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EU Commission draft climate law is "an important step" - yet comprehensive CO2 pricing is needed: Edenhofer
Today, the EU Commission proposed a draft climate law, containing regulation to implement parts of its Green Deal plan. On this issue, Ottmar Edenhofer, Director of the Potsdam Institute for Climate Impact Research and Professor for Climate Economics at Technische Universität Berlin, Germany, published a statement. Setting the right targets is not enough, he argues - "we need well-defined pathways and short-term entry points to reach them".
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Eurogroup Finance Ministers debate with Edenhofer
17/02/2020 - The Eurogroup Finance Ministers invited climate economist Ottmar Edenhofer to speak at their Brussels meeting this Monday. They expect him to “bring a fresh perspective” based on his “important contributions to the research and public debate on the economics of the climate transition”. Edenhofer, Director of the Potsdam Institute for Climate Impact Research and the Mercator Research Institute on Global Commons and Climate Change, will talk about environmental taxation that could help both climate stabilization and social equity.
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Edenhofer: Shutting down German power stations could have been achieved more cheaply
29.01.2020 - Today, about a year after the report of the so-called Commission, the German government passed the Kohleausstiegsgesetz (Coal Exit Law). Power generation from lignite and hard coal, accounting for 28 percent of gross electricity generation in 2019, shall be stopped by 2038. Lignite operators will receive 4.35 billion euros in compensation; further compensation to hard coal operators will be determined and distributed through auctions. In addition, coal regions will receive 40 billion euros in structural aid.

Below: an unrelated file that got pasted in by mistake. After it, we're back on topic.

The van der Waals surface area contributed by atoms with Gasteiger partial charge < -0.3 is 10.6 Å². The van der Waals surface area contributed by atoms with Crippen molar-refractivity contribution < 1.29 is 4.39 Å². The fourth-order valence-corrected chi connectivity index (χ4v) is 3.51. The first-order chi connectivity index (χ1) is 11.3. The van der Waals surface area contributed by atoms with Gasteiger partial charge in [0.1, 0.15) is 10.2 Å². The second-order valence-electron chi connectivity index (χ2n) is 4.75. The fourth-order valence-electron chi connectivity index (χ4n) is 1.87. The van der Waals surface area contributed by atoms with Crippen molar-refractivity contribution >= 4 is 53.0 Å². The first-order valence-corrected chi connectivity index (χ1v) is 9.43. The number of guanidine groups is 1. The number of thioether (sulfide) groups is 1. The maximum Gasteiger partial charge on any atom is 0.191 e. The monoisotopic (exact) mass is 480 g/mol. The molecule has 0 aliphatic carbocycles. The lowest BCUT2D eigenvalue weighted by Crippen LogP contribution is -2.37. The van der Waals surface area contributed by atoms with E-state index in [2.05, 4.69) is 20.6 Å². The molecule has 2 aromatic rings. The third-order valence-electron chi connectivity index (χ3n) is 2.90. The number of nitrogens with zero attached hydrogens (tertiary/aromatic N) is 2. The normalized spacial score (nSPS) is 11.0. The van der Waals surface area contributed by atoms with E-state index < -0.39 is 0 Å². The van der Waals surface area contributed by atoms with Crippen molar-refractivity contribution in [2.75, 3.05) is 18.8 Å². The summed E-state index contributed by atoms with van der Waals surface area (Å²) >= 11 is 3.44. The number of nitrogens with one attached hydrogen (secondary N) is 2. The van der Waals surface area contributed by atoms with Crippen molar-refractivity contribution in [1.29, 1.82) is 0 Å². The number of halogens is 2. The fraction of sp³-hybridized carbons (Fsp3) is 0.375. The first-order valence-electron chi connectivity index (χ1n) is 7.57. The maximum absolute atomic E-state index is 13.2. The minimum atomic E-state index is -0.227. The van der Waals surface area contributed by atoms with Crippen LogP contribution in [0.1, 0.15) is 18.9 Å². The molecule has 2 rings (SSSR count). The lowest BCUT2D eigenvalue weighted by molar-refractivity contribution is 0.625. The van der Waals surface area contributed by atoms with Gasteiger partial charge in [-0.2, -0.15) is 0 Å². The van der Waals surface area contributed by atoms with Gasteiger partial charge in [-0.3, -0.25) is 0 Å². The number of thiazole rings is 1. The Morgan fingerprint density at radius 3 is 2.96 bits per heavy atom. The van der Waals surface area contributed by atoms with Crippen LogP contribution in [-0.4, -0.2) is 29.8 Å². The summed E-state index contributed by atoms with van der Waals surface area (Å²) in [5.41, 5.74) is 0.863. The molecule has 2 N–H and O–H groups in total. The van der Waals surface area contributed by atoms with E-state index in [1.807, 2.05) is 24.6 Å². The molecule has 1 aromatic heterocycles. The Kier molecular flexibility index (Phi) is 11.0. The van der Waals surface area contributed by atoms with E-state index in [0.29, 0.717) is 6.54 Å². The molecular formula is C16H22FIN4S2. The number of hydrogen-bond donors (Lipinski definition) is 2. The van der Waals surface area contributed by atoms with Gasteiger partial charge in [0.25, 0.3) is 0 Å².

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Climate costs smallest if warming is limited to 2°C
27/01/2020 - Climate costs are likely smallest if global warming is limited to 2 degrees Celsius. The politically negotiated Paris Agreement is thus also the economically sensible one, Potsdam researchers find in a new study. Using computer simulations of a model by US Nobel Laureate William Nordhaus, they weight climate damages from, for instance, increasing weather extremes or decreasing labour productivity against the costs of cutting greenhouse gas emission by phasing out coal and oil. Interestingly, the economically most cost-efficient level of global warming turns out to be the one more than 190 nations signed as the Paris Climate Agreement. So far however, CO2 reductions promised by nations worldwide are insufficient to reach this goal.
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Germany likely to ramp up CO2 price path
16/12/2019 - Germany is likely to introduce a more ambitious carbon price path than previously envisioned by the Federal government. The mediation committee of the two legislative bodies agreed on a starting price of 25 Euro per ton CO2 in 2021, gradually rising to 55 Euros in 2025. Previously, the German government's plan was to start with 10 Euro, rising to 35 Euro. The national pricing scheme is supposed to complement the European Union's Emissions Trading System. The Green Deal plans just announced by Ursula von der Leyen, President of the European Commission, might also comprise more substantial carbon pricing. On this issue Ottmar Edenhofer, Director of the Potsdam Institute for Climate Impact Research (PIK) and of the Mercator Research Institute on Global Commons and Climate Change (MCC):